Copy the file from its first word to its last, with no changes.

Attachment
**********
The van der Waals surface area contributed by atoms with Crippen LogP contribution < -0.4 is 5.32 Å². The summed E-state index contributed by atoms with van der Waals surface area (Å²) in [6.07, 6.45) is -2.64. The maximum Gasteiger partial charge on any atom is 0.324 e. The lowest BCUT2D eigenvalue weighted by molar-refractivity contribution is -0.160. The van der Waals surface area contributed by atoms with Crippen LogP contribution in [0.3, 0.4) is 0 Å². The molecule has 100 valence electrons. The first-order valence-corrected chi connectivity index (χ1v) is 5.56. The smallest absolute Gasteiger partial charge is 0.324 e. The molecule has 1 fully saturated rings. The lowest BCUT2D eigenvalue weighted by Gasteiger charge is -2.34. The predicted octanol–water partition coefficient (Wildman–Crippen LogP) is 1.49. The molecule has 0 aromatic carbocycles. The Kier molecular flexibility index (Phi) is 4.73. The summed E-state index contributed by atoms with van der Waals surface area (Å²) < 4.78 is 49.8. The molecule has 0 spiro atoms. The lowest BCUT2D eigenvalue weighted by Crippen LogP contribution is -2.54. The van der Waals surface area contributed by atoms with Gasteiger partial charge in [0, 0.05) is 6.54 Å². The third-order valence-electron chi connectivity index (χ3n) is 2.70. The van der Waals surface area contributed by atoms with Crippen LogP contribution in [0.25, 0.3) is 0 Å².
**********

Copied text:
The van der Waals surface area contributed by atoms with Crippen LogP contribution < -0.4 is 5.32 Å². The summed E-state index contributed by atoms with van der Waals surface area (Å²) in [6.07, 6.45) is -2.64. The maximum Gasteiger partial charge on any atom is 0.324 e. The lowest BCUT2D eigenvalue weighted by molar-refractivity contribution is -0.160. The van der Waals surface area contributed by atoms with Crippen LogP contribution in [0.3, 0.4) is 0 Å². The molecule has 100 valence electrons. The first-order valence-corrected chi connectivity index (χ1v) is 5.56. The smallest absolute Gasteiger partial charge is 0.324 e. The molecule has 1 fully saturated rings. The lowest BCUT2D eigenvalue weighted by Gasteiger charge is -2.34. The predicted octanol–water partition coefficient (Wildman–Crippen LogP) is 1.49. The molecule has 0 aromatic carbocycles. The Kier molecular flexibility index (Phi) is 4.73. The summed E-state index contributed by atoms with van der Waals surface area (Å²) < 4.78 is 49.8. The molecule has 0 spiro atoms. The lowest BCUT2D eigenvalue weighted by Crippen LogP contribution is -2.54. The van der Waals surface area contributed by atoms with Gasteiger partial charge in [0, 0.05) is 6.54 Å². The third-order valence-electron chi connectivity index (χ3n) is 2.70. The van der Waals surface area contributed by atoms with Crippen LogP contribution in [0.25, 0.3) is 0 Å².